In our study, more pregnant women who chose spinal anesthesia as their anesthesia modality reported “no problem” with respect to “mobility” and “Self-care” 24 hours after cesarean delivery. In addition, more women in this group had “no problem” in their “usual activities” at one week and one month after cesarean delivery time points.

It has been shown that compared to general anesthesia, regional anesthesia is associated with significantly less estimated blood loss and lower difference between pre- and post-operative hematocrit [11] which is a major cause of postpartum anemia. Postpartum anemia may cause easy fatigue and loss of energy which interferes with new moms’ activity and mobility and is associated with impaired quality of life [25]. Although we did not collect information about postpartum anemia in our study, this may be a potential reason why more women in general anesthesia group reported problem in terms of usual activity and mobility.

Consistent with our findings, Gursoy et al. showed that neuraxial anesthesia enables patients to return to normal daily activities earlier than general anesthesia. Moreover, the EQ-5D general health score was higher 24 h after cesarean delivery with regional anesthesia compared to general anesthesia [26].

We recognized that there are limitations in our study. Due to the nature of the cohort study design, the pregnant women were not randomized to the intervention and they were assigned to receive general or spinal anesthesia based on their or anesthesia practitioner’s preference, which was unrelated to study. More women in SA group had at least one child compared to the GA group (89% vs. 75%, p = 0.02). Although the correlation between child number and quality of life has not been established [27], having a child may be associated with a higher quality of life in a new mother. This may be because maternal memory and responsiveness increase with each child [28], explaining why women with more maternal experience adapt more naturally to motherhood following the birth of a second child. On the other hand, having existing child/children could also create challenges that would worsen quality of life immediately postpartum.

In our study, more women in the SA group had previous experience of spinal anesthesia compared to GA group (37% vs. 11%), which may be due to high satisfaction level with spinal anesthesia. One study showed that the women who underwent cesarean delivery under spinal anesthesia demonstrated a high rate of patient satisfaction and would choose spinal anesthesia in the future, if required [29].

Conclusions

In conclusion, we determined that compared to general anesthesia, spinal anesthesia is the technique of choice for cesarean delivery, not only because it avoids the risks of a general anesthetic which includes the risk of failed intubation and its consequences, but also because it provides more effective pain control, early ambulation, hence fast return to daily activities for new mothers thereby increasing their quality of life.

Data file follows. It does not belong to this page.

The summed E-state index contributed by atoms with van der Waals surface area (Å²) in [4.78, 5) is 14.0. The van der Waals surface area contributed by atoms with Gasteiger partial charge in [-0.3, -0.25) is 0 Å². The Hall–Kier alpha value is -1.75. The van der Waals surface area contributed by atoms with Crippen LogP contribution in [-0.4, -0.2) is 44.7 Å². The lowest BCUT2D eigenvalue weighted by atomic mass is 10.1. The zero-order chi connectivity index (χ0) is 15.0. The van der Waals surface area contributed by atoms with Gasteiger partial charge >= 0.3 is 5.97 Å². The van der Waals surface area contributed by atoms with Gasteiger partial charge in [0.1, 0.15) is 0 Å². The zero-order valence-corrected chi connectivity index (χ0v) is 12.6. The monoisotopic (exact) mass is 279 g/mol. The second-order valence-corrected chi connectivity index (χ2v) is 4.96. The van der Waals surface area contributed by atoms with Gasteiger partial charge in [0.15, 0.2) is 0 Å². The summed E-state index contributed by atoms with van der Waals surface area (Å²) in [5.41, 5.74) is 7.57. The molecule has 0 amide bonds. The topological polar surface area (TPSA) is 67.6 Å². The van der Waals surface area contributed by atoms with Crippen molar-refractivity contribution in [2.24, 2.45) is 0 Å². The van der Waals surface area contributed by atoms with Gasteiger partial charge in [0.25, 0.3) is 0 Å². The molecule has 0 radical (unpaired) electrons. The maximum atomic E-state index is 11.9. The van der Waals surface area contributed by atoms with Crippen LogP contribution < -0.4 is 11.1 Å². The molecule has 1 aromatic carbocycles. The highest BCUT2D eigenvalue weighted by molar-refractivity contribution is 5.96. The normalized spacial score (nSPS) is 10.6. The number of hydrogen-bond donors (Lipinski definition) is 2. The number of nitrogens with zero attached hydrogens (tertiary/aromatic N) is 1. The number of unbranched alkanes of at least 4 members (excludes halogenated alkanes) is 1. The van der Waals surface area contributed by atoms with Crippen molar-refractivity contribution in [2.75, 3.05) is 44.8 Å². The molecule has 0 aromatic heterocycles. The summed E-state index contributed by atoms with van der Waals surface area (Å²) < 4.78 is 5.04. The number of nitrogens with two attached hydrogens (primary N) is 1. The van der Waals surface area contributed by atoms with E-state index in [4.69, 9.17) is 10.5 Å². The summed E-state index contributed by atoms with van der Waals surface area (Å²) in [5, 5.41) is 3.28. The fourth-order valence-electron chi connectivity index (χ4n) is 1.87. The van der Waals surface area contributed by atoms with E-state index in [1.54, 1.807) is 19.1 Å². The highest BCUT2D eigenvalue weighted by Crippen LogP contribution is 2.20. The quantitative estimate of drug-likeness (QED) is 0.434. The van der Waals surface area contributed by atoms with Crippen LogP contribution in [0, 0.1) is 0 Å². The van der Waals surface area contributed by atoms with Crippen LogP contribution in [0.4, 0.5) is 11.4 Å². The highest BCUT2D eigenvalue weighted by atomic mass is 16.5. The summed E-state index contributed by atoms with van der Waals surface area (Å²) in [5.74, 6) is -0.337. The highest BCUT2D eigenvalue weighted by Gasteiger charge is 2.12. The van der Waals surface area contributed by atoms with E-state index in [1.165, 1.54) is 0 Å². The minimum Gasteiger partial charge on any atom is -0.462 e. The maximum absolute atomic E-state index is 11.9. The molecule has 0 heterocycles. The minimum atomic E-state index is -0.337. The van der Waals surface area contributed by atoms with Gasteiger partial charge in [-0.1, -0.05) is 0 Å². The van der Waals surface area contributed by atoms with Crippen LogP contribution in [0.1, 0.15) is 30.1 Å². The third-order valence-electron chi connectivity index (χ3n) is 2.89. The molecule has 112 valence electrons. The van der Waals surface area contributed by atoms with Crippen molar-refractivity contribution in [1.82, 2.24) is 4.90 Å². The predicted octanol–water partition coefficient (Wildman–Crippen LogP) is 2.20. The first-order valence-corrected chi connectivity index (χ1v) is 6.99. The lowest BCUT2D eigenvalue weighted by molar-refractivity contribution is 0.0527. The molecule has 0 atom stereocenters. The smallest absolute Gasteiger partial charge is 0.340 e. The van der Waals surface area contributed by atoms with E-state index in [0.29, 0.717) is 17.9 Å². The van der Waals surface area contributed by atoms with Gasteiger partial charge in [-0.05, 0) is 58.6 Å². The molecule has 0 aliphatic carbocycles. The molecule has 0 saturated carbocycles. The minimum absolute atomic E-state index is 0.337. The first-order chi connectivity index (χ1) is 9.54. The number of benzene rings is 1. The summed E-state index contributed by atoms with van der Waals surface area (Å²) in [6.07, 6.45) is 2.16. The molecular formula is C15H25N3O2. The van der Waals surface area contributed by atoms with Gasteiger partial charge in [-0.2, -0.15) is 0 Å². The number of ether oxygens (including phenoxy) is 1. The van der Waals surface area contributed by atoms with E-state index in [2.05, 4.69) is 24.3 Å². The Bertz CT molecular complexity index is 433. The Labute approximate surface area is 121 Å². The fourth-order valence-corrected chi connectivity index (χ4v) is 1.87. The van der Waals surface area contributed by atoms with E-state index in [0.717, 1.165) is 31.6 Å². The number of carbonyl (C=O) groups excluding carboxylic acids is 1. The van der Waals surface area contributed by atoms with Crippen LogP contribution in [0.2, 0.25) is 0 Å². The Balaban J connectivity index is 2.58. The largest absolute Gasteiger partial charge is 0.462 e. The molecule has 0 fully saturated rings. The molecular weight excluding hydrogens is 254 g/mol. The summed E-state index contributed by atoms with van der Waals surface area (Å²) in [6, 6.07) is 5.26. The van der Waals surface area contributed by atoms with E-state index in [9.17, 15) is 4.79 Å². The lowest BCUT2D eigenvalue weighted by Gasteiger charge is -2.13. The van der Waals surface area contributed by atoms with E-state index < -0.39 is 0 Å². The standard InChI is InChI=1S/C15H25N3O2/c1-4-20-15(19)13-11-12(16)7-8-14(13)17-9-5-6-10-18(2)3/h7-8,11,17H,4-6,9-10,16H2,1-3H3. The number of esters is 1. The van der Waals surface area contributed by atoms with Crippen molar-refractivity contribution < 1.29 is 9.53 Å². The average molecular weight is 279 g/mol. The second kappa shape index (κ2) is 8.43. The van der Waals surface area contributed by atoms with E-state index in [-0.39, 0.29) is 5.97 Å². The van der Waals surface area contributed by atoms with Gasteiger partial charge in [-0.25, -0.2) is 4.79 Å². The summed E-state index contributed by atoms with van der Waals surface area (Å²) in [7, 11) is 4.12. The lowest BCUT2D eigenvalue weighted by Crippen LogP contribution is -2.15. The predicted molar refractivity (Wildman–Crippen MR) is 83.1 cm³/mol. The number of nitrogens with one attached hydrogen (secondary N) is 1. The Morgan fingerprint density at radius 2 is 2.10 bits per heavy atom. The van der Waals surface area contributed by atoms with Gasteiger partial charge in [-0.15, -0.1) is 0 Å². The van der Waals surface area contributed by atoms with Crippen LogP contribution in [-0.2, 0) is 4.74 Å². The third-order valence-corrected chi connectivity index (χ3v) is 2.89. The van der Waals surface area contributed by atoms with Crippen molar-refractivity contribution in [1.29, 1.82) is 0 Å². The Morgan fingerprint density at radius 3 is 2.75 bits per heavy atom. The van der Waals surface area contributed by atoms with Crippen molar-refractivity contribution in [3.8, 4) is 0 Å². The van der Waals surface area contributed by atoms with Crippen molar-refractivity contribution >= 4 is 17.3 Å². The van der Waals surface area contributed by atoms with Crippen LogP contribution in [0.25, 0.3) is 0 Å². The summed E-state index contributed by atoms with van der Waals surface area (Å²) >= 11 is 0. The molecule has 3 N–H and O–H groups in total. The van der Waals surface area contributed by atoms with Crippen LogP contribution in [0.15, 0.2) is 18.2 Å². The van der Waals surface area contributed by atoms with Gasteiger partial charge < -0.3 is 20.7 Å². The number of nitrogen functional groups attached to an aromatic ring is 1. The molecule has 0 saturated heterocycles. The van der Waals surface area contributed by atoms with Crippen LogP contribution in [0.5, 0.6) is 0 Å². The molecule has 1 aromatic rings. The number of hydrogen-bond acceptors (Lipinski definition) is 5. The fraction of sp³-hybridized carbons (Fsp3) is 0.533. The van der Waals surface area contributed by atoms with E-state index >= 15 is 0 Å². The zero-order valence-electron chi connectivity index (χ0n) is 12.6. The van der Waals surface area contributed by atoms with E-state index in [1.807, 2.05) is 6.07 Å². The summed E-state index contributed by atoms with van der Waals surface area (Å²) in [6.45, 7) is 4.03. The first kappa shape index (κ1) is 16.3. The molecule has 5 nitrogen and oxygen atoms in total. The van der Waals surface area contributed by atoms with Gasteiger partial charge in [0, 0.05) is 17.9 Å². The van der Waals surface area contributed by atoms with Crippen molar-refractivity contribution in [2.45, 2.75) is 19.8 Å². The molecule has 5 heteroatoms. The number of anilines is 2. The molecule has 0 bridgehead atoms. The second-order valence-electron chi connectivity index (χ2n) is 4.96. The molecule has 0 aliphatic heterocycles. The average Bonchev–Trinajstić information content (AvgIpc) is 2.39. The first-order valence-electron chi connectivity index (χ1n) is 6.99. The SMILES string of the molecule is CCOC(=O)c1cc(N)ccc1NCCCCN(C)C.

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Original article
peer-reviewed

The Effect of Spinal versus General Anesthesia on Quality of Life in Women Undergoing Cesarean Delivery on Maternal Request


Author Information

Sina Ghaffari Corresponding Author

Anesthesiology, University of Miami, Miami, USA

Laleh Dehghanpisheh

Anesthesiology, Shiraz University of Medical Sciences, Shiraz Anesthesiology and Critical Care Research Center, Shiraz, IRN

Fahimeh Tavakkoli

Anesthesiology, Shiraz University of Medical Sciences, Shiraz, IRN

Hilda Mahmoudi

Graduate Medical Education, Nova Southeastern University School of Osteopathic Medicine, Miami, USA


Ethics Statement and Conflict of Interest Disclosures

Human subjects: Consent was obtained by all participants in this study. Shiraz University Deputy of Research Ethics Committee issued approval 92-01-01-6051. Patients consent was obtained for participating in the research and publication. Animal subjects: All authors have confirmed that this study did not involve animal subjects or tissue. Conflicts of interest: In compliance with the ICMJE uniform disclosure form, all authors declare the following: Payment/services info: All authors have declared that no financial support was received from any organization for the submitted work. Financial relationships: All authors have declared that they have no financial relationships at present or within the previous three years with any organizations that might have an interest in the submitted work. Other relationships: All authors have declared that there are no other relationships or activities that could appear to have influenced the submitted work.


Original article
peer-reviewed

The Effect of Spinal versus General Anesthesia on Quality of Life in Women Undergoing Cesarean Delivery on Maternal Request